Non-yielding gold, which is highly sensitive to rising US interest rates as it stands to lose out to other assets that pay interest, has declined more than $380 since its March peak, when the Fed raised rates for the first time since 2018
Gold prices dropped to a near two-month low on Thursday as increased prospects of more aggressive rate hikes by the Federal Reserve lifted the dollar. Spot gold fell 0.5 per cent to $1,687.70 per ounce by 0925 GMT, after touching its lowest since July 21. US gold futures slipped 0.7 per cent to $1,697.30.
“The gold market has clearly priced in a more aggressive US Federal Reserve ahead of next week’s meeting, reflecting the central bank’s determination to fight inflation,” said Carsten Menke, Head Next Generation Research at Julius Baer.
While the consensus is for a 75-basis-point (bps) hike, some are calling for a 100 bps increase which is partly reflected in the gold market, Menke said, adding that a 75 bps hike could thus come as a positive surprise for the gold market.
The dollar index held near a two-decade peak scaled last week, as a surprise rise in US August inflation boosted bets for an even more aggressive Fed monetary policy. A stronger dollar makes greenback-priced gold expensive for overseas buyers.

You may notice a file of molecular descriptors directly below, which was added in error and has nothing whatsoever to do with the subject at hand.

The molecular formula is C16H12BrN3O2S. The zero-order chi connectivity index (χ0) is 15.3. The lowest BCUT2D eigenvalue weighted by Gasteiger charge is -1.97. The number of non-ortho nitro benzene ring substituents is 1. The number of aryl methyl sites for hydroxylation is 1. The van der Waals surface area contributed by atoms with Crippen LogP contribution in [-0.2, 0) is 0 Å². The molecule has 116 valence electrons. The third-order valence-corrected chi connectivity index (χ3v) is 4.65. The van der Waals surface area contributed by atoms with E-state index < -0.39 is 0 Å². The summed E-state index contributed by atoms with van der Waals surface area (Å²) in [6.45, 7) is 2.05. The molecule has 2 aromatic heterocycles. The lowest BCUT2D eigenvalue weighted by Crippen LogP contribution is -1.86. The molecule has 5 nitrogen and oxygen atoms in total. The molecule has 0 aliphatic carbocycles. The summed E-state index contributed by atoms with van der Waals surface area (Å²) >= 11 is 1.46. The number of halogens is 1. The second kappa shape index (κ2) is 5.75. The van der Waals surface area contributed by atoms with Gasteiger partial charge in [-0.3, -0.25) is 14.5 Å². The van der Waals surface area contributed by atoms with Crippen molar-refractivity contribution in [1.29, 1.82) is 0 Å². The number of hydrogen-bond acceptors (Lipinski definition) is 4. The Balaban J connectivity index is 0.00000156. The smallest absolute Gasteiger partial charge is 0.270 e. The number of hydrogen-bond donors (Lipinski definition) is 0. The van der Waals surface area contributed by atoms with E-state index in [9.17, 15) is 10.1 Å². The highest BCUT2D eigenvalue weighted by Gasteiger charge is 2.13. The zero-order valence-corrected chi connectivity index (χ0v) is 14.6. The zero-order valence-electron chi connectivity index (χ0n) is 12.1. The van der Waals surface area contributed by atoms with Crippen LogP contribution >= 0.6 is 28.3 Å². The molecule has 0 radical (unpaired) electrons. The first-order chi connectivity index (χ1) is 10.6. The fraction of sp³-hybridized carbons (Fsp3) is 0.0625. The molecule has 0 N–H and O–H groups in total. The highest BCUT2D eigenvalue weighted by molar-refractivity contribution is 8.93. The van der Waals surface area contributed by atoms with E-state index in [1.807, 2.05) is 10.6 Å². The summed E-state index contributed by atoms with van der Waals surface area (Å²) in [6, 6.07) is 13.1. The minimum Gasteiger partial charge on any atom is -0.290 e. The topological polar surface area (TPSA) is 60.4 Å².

Non-yielding gold, which is highly sensitive to rising US interest rates as it stands to lose out to other assets that pay interest, has declined more than $380 since its March peak, when the Fed raised rates for the first time since 2018.
Meanwhile, International Monetary Fund chief Kristalina Georgieva said on Wednesday central bankers must be persistent in fighting broad-based inflation.
“The outlook for gold is bearish … If you look at the biggest gold fund (SPDR Gold Trust), we have seen liquidation in ETFs,” said Jigar Trivedi, senior analyst currency and commodity analyst at Mumbai-based Reliance Securities.
“After $1,680, $1,620 is the next support in gold.” Among other precious metals, spot silver fell 1.4% to $19.42 per ounce, while platinum rose 0.1 per cent to $906.40. Palladium shed 1.3 per cent to $2,135.41.